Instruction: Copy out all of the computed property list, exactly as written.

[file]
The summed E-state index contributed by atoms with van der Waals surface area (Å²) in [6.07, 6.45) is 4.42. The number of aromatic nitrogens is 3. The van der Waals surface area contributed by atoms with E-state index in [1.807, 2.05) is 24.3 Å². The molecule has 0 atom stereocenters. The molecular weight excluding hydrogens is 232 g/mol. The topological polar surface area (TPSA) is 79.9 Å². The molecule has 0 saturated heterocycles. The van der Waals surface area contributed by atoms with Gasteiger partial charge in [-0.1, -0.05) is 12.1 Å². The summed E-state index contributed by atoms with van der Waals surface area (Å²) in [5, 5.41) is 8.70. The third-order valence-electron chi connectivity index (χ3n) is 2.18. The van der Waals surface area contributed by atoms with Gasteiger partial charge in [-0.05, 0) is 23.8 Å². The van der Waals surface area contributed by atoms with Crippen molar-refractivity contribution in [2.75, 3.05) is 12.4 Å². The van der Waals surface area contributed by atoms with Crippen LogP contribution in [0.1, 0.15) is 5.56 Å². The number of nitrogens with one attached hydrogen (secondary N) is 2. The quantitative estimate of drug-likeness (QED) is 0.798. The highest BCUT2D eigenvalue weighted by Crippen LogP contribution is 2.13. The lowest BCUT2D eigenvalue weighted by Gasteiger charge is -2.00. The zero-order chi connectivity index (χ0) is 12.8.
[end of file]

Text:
The summed E-state index contributed by atoms with van der Waals surface area (Å²) in [6.07, 6.45) is 4.42. The number of aromatic nitrogens is 3. The van der Waals surface area contributed by atoms with E-state index in [1.807, 2.05) is 24.3 Å². The molecule has 0 atom stereocenters. The molecular weight excluding hydrogens is 232 g/mol. The topological polar surface area (TPSA) is 79.9 Å². The molecule has 0 saturated heterocycles. The van der Waals surface area contributed by atoms with Gasteiger partial charge in [-0.1, -0.05) is 12.1 Å². The summed E-state index contributed by atoms with van der Waals surface area (Å²) in [5, 5.41) is 8.70. The third-order valence-electron chi connectivity index (χ3n) is 2.18. The van der Waals surface area contributed by atoms with Gasteiger partial charge in [-0.05, 0) is 23.8 Å². The van der Waals surface area contributed by atoms with Crippen molar-refractivity contribution in [2.75, 3.05) is 12.4 Å². The van der Waals surface area contributed by atoms with Crippen LogP contribution in [0.1, 0.15) is 5.56 Å². The number of nitrogens with one attached hydrogen (secondary N) is 2. The quantitative estimate of drug-likeness (QED) is 0.798. The highest BCUT2D eigenvalue weighted by Crippen LogP contribution is 2.13. The lowest BCUT2D eigenvalue weighted by Gasteiger charge is -2.00. The zero-order chi connectivity index (χ0) is 12.8.